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Great Expectations (Penguin Classics)
Great Expectations (Penguin Classics)
by Charles Dickens
Edition: Paperback
Price: £5.99

2 of 2 people found the following review helpful
5.0 out of 5 stars Dickens at his finest, 1 April 2009
Read it, read it, read it.... What more can I add its Dickens after all? This is the one of the very few books I have read more than once in my life. I've always followed the principle that there are so many new books out there I simply haven't the time to re-read an old favourite. So if you haven't picked up a copy yet, do so very soon. The first person narrator Pip is looking back on his life and telling his story from childhood to adulthood. It is a realist novel but for me it is the Gothic Elements that stand out the most. Prepared to be horrified at the arrival of Miss Havisham, locked in the past, and Magwitch, an escaped convict, and that's only to name a few characters. As in all Dickens' novels there will be characters a plenty spilling from the pages but for me, aside from Pip, these two have made a lasting impression.

Great Expectations is a novel that deals with social issues, the corrupting power of money, and the value of friendship are just as relevant today as they were back in the 19th Century. You won't be able to help yourself from longing for Pip to find his true self. Every time I read this book I see something new, a true vision of `Little Britain' before the comedy show appropriated the name.

Other books I recommend:
Bleak House (Penguin Classics)


What Was Lost
What Was Lost
by Catherine O'Flynn
Edition: Paperback

3 of 3 people found the following review helpful
4.0 out of 5 stars A strong debut novel, 31 Mar 2009
This review is from: What Was Lost (Paperback)
I am in a bit of a dilemma when reviewing this book: there is something I really want to say but I don't want to lessen the shock. I will just ask you to focus a moment on the title and consider what the surprise will be, and that's all I am going to say. The book is published by the brilliant Indie Press Tindal Street, they have had many award winners from their ranks so don't be put off by the fact they don't publish the likes of Dan Brown.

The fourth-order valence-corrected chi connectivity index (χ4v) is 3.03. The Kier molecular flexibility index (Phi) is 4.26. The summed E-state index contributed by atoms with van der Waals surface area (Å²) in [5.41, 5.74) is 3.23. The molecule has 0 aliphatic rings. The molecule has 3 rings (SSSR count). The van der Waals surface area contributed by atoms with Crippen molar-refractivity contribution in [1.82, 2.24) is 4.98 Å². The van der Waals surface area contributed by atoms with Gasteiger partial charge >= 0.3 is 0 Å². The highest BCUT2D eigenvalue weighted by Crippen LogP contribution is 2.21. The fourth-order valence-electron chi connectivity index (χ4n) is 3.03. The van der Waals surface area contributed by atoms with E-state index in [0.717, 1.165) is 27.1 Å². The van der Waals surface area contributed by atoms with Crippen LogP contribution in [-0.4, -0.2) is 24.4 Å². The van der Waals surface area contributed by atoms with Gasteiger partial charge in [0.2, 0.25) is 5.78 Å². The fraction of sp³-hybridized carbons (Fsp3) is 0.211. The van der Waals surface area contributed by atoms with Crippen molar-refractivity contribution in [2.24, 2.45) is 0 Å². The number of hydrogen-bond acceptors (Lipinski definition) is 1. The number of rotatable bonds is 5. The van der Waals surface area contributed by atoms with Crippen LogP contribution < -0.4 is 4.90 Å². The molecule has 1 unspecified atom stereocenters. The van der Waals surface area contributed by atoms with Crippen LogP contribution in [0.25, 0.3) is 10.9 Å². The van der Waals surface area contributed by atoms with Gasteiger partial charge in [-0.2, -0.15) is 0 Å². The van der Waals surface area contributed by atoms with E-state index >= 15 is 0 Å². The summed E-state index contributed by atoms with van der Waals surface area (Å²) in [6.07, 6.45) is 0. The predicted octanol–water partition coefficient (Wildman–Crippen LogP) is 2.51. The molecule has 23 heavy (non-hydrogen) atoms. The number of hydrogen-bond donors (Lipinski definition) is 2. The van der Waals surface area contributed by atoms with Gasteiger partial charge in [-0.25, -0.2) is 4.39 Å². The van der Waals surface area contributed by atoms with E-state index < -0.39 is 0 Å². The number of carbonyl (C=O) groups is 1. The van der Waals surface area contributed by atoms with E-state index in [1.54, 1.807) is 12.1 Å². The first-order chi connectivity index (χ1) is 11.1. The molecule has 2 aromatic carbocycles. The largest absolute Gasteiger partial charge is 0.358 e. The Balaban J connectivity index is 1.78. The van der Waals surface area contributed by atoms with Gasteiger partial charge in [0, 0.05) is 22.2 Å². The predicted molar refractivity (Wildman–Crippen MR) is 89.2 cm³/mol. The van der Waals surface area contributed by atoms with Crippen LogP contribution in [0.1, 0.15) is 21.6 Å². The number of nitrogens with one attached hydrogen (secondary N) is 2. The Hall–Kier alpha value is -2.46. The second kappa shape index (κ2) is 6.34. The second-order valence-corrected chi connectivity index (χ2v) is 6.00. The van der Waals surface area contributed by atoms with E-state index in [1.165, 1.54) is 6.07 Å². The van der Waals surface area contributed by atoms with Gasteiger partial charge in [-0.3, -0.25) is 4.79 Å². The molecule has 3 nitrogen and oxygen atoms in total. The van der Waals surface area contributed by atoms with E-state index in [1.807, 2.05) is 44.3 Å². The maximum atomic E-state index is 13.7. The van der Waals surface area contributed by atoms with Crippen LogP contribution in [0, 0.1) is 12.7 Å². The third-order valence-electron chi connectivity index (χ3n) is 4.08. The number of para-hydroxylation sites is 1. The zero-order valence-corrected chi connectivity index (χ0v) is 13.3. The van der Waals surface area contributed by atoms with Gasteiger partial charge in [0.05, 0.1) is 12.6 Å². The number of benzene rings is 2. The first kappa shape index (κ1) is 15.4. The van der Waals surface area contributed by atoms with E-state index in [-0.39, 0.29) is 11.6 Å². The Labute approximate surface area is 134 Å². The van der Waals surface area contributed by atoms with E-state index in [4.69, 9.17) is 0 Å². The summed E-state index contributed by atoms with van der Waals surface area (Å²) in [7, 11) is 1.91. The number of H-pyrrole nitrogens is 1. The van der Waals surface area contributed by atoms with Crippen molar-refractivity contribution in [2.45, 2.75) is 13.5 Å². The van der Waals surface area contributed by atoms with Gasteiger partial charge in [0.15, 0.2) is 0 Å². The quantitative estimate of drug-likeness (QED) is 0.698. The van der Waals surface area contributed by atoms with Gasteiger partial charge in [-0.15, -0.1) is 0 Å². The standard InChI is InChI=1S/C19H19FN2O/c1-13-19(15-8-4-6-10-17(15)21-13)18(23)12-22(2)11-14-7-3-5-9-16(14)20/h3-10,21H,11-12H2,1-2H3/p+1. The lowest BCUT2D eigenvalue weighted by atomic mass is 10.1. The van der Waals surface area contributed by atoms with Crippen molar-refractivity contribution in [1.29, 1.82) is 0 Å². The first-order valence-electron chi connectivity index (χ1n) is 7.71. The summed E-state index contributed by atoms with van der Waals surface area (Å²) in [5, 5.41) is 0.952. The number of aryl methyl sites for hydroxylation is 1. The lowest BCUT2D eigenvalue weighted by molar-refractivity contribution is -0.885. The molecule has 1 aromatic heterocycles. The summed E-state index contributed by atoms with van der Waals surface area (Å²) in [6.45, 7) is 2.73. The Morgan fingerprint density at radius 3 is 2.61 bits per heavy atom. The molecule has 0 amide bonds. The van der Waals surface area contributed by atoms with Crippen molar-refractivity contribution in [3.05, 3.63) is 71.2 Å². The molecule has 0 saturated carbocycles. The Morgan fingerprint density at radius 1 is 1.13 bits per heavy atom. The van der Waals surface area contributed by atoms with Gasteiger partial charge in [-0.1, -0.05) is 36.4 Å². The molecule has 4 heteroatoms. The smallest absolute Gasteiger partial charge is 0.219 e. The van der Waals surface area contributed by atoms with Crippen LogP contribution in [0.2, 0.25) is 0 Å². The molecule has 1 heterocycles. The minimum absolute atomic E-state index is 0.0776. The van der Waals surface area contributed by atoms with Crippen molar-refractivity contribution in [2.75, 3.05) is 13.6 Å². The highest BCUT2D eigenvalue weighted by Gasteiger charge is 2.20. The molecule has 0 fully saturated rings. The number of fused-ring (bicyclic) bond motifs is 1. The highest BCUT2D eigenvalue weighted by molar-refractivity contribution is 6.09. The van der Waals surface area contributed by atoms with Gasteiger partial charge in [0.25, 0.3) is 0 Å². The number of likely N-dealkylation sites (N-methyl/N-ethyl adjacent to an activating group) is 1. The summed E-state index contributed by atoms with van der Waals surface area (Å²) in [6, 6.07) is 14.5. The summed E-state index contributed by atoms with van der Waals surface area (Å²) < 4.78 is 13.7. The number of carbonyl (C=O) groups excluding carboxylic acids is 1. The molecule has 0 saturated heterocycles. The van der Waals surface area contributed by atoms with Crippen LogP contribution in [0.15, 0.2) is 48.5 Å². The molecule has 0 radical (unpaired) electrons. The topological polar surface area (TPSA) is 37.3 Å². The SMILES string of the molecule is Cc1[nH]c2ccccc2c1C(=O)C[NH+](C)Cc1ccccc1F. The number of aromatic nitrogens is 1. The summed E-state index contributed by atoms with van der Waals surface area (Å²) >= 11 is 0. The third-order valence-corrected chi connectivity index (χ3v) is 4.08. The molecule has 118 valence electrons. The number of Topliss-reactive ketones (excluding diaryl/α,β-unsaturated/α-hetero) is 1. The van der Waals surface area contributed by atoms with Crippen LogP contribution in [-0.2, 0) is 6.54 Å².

Without giving anything away the book opens in 1984 and follows the story of young Kate as she sets up her own detective agency. Kate spies on other people's lives and her investigations become a release from her own tragedies. O'Flynn captures the child's voice brilliantly. I was hooked by this sympathetic outsider and her strange investigations at the local Green Oak shopping Centre. There is then a huge leap of time and character in the book, a brave move by the writer but one she pulls of with panache. The reader suddenly finds themselves in 2003, the same shopping centre but something is missing...

Most of the second half of the novel follows Kurt and Lisa who both work at Green Oaks. I loved the witty descriptions of the soulless shopping centre and the cattle like shoppers. Anyone who has ever been trapped in a shopping centre on a Saturday afternoon and wished they were rather laid up in bed with a broken leg will instantly recognise the writer's sharp character portraits and bleak scenery. This is a carefully planned whodunit. I was gripped from the opening pages but as soon as Kurt, the security guard at the centre, sees a grainy image on the CCTV my stomach flipped and I was sold. This is O'Flynn's debut novel and I can't wait to read more.... I hope she's a fast writer.

Other debut books to recommend:
The Separate Principle
A Breathless Hush in the Close


Frankenstein: Or, the Modern Prometheus (Penguin Classics)
Frankenstein: Or, the Modern Prometheus (Penguin Classics)
by Mary Shelley
Edition: Paperback
Price: £4.79

1 of 2 people found the following review helpful
5.0 out of 5 stars A great gothic read, 31 Mar 2009
For me `Frankenstein' is the perfect mix of Realism and the Gothic, a firmly established reality but a monstrously heightened one at that. Walton is the framing device for the story both Frankenstein and his Creature relay their stories to him. He is a character to trust, a good solid man and the reader believes the versions that he tells them. But still I can't help having the terrible sinking feeling that history will repeat itself, that the horror is not over.

Shelley presents both her main characters, Frankenstein and the Creature, and asks the reader to judge. Frankenstein's obsessive desire to play god, and yet the tragedy and loss he deals with seem like retribution that has got so far out of hand. The Creature is shown as a tabula rasa, a blank slate at birth. He is not born evil but Society makes him that way. Abhorred and vilified. Yet the scenes where he kills are so graphically cold and cruel it is impossible to justify them despite his pain. Can it ever be right for the abused to become the abuser? Justified no, but explainable, of course, yes.